Readers know what’s going on right from the beginning of the book. We know that most food-grade babies get ground up & turned into other food by machines that kind of remind me of evil Star Trek replicators. We know that fresh babi (because it isn’t so bad if you spell it with an ‘i’) is a delicacy. We know that the residents of this post-apocalyptic nightmare are “milked” and “harvested” on a regular basis, and that they honestly have no idea where babies come from (or why they should be appalled about their diet).
Enter the plotline: a teacher who hints that babies may have, at one time, come from humans instead of farms. A not-quite-the-same-as-everyone-else adult and his girlfriend, who just happens to have an odd growth in her abdomen that no one can identify. An over-genetically engineered “life-babi” who can control minds. A dark conspiracy, and, of course, sex. Lots of it. In McPherson’s book, well, let’s just say the Babi Makers greet each other in a most solicitous manner. I’m almost brave enough to call it reverse sexism, but at the very least, one of the (many) evil bad guys appears to be evil because he believes men should only sleep with women. In McPherson’s world, relationship clusters contain as many members of each sex as the group is comfortable with, and monogamy is neigh unheard of.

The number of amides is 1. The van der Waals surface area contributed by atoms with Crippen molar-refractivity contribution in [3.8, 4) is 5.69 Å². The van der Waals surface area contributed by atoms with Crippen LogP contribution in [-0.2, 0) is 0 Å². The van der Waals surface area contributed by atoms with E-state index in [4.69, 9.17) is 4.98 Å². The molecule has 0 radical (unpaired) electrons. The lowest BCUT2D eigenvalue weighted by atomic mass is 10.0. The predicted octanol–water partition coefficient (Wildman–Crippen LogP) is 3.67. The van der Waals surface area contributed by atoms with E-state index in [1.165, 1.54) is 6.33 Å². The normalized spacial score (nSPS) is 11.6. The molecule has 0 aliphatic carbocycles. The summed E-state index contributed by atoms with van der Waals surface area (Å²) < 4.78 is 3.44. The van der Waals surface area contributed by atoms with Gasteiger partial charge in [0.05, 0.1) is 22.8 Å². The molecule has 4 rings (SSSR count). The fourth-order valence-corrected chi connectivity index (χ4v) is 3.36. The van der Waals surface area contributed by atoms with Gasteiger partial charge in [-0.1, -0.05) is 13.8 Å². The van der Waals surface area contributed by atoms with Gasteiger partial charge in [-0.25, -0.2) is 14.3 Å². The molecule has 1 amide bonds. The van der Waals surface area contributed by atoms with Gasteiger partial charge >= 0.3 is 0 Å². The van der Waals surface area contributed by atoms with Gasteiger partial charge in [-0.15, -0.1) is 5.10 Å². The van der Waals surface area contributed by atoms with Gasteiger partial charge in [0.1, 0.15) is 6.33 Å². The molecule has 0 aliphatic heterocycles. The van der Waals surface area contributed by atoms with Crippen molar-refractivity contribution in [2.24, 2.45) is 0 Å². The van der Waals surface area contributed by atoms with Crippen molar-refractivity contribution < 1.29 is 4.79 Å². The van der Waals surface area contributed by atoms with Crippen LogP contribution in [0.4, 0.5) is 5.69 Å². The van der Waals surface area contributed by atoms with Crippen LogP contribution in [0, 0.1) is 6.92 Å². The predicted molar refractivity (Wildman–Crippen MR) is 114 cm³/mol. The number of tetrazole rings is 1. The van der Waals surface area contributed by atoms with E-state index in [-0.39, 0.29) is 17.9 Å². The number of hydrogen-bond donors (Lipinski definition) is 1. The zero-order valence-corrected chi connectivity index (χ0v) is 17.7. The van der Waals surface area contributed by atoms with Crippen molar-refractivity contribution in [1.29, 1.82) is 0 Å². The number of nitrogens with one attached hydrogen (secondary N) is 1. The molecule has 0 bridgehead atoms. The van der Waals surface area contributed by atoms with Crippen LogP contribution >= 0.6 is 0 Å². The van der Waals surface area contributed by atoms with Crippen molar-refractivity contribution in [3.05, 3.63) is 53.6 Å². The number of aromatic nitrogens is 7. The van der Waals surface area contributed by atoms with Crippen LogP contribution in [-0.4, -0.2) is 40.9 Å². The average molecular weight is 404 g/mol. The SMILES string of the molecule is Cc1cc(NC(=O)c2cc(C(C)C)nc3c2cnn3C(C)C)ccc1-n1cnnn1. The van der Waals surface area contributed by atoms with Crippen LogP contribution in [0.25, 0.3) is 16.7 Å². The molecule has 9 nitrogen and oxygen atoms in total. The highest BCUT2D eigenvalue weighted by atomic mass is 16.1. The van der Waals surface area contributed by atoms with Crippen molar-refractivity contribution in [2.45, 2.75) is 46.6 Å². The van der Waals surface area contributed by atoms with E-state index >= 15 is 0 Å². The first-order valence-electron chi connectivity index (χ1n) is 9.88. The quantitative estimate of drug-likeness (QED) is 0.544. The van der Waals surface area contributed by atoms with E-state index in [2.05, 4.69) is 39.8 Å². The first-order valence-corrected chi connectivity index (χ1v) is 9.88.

It’s a strange book. The evil mind-controlling bad guy actually mind-controls two men to have a sexual encounter (all the while believing that coupling should only occur between a man and a woman). The community is apparently without violence, but people start killing each other the first chance they get. Ultimately I’m reminded of Newspeak – the people of Nove have lost not only the knowledge, but also the language they need to live any differently than the way they do. The Babi Makers is a true dystopian novel – it leaves readers feeling unsettled, horrified, and absolutely CERTAIN the same thing could never happen to them. Scary stuff.
Would I recommend it: Yes. Read it because it’s disturbing. Read it because it could happen to you.